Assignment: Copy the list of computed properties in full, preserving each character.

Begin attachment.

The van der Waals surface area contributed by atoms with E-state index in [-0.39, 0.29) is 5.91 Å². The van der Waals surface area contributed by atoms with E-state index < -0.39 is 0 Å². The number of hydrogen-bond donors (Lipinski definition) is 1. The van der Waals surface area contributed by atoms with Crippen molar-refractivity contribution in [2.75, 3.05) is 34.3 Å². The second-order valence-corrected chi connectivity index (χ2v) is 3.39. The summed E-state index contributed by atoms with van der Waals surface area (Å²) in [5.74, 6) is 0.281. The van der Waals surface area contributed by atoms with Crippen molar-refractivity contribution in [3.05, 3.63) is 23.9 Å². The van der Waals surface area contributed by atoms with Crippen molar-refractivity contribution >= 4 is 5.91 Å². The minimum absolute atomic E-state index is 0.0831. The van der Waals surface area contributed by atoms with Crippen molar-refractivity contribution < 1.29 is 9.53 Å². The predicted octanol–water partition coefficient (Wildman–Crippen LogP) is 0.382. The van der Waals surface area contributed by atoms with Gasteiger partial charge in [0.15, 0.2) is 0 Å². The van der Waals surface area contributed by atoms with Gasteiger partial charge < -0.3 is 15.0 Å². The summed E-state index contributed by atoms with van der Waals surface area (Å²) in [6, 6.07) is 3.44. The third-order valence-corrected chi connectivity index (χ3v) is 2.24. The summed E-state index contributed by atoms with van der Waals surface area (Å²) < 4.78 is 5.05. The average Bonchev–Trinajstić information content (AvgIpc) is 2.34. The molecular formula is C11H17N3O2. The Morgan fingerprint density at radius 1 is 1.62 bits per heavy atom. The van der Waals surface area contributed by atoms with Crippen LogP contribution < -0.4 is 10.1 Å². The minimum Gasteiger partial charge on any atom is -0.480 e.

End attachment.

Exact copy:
The van der Waals surface area contributed by atoms with E-state index in [-0.39, 0.29) is 5.91 Å². The van der Waals surface area contributed by atoms with E-state index < -0.39 is 0 Å². The number of hydrogen-bond donors (Lipinski definition) is 1. The van der Waals surface area contributed by atoms with Crippen molar-refractivity contribution in [2.75, 3.05) is 34.3 Å². The second-order valence-corrected chi connectivity index (χ2v) is 3.39. The summed E-state index contributed by atoms with van der Waals surface area (Å²) in [5.74, 6) is 0.281. The van der Waals surface area contributed by atoms with Crippen molar-refractivity contribution in [3.05, 3.63) is 23.9 Å². The van der Waals surface area contributed by atoms with Crippen molar-refractivity contribution >= 4 is 5.91 Å². The minimum absolute atomic E-state index is 0.0831. The van der Waals surface area contributed by atoms with Crippen molar-refractivity contribution < 1.29 is 9.53 Å². The predicted octanol–water partition coefficient (Wildman–Crippen LogP) is 0.382. The van der Waals surface area contributed by atoms with Gasteiger partial charge in [0.15, 0.2) is 0 Å². The van der Waals surface area contributed by atoms with Gasteiger partial charge < -0.3 is 15.0 Å². The summed E-state index contributed by atoms with van der Waals surface area (Å²) in [6, 6.07) is 3.44. The third-order valence-corrected chi connectivity index (χ3v) is 2.24. The summed E-state index contributed by atoms with van der Waals surface area (Å²) < 4.78 is 5.05. The average Bonchev–Trinajstić information content (AvgIpc) is 2.34. The molecular formula is C11H17N3O2. The Morgan fingerprint density at radius 1 is 1.62 bits per heavy atom. The van der Waals surface area contributed by atoms with Crippen LogP contribution < -0.4 is 10.1 Å². The minimum Gasteiger partial charge on any atom is -0.480 e.